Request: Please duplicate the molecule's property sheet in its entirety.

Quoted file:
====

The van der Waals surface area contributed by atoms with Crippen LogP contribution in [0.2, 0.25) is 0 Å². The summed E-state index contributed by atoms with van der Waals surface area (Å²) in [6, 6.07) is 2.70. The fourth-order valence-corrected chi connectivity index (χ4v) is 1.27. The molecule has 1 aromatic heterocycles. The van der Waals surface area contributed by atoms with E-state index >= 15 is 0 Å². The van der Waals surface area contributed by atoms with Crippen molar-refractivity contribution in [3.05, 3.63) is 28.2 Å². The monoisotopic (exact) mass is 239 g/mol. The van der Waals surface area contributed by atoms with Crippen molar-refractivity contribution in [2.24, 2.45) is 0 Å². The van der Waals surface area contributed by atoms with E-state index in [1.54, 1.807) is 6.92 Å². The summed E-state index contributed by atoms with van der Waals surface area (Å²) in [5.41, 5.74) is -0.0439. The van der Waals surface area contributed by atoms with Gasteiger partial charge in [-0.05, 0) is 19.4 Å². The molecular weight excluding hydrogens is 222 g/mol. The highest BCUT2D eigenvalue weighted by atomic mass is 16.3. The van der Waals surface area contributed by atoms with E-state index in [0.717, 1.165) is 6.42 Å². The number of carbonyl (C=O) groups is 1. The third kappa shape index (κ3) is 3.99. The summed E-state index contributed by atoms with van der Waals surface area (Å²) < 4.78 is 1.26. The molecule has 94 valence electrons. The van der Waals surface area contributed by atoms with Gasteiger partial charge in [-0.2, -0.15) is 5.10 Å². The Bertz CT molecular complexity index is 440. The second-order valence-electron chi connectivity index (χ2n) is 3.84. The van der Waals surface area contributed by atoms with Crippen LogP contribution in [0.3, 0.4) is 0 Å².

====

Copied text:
The van der Waals surface area contributed by atoms with Crippen LogP contribution in [0.2, 0.25) is 0 Å². The summed E-state index contributed by atoms with van der Waals surface area (Å²) in [6, 6.07) is 2.70. The fourth-order valence-corrected chi connectivity index (χ4v) is 1.27. The molecule has 1 aromatic heterocycles. The van der Waals surface area contributed by atoms with E-state index >= 15 is 0 Å². The van der Waals surface area contributed by atoms with Crippen molar-refractivity contribution in [3.05, 3.63) is 28.2 Å². The monoisotopic (exact) mass is 239 g/mol. The van der Waals surface area contributed by atoms with Crippen molar-refractivity contribution in [2.24, 2.45) is 0 Å². The van der Waals surface area contributed by atoms with E-state index in [1.54, 1.807) is 6.92 Å². The summed E-state index contributed by atoms with van der Waals surface area (Å²) in [5.41, 5.74) is -0.0439. The van der Waals surface area contributed by atoms with Gasteiger partial charge in [-0.05, 0) is 19.4 Å². The molecular weight excluding hydrogens is 222 g/mol. The highest BCUT2D eigenvalue weighted by atomic mass is 16.3. The van der Waals surface area contributed by atoms with E-state index in [0.717, 1.165) is 6.42 Å². The number of carbonyl (C=O) groups is 1. The third kappa shape index (κ3) is 3.99. The summed E-state index contributed by atoms with van der Waals surface area (Å²) < 4.78 is 1.26. The molecule has 94 valence electrons. The van der Waals surface area contributed by atoms with Gasteiger partial charge in [-0.2, -0.15) is 5.10 Å². The Bertz CT molecular complexity index is 440. The second-order valence-electron chi connectivity index (χ2n) is 3.84. The van der Waals surface area contributed by atoms with Crippen LogP contribution in [0.3, 0.4) is 0 Å².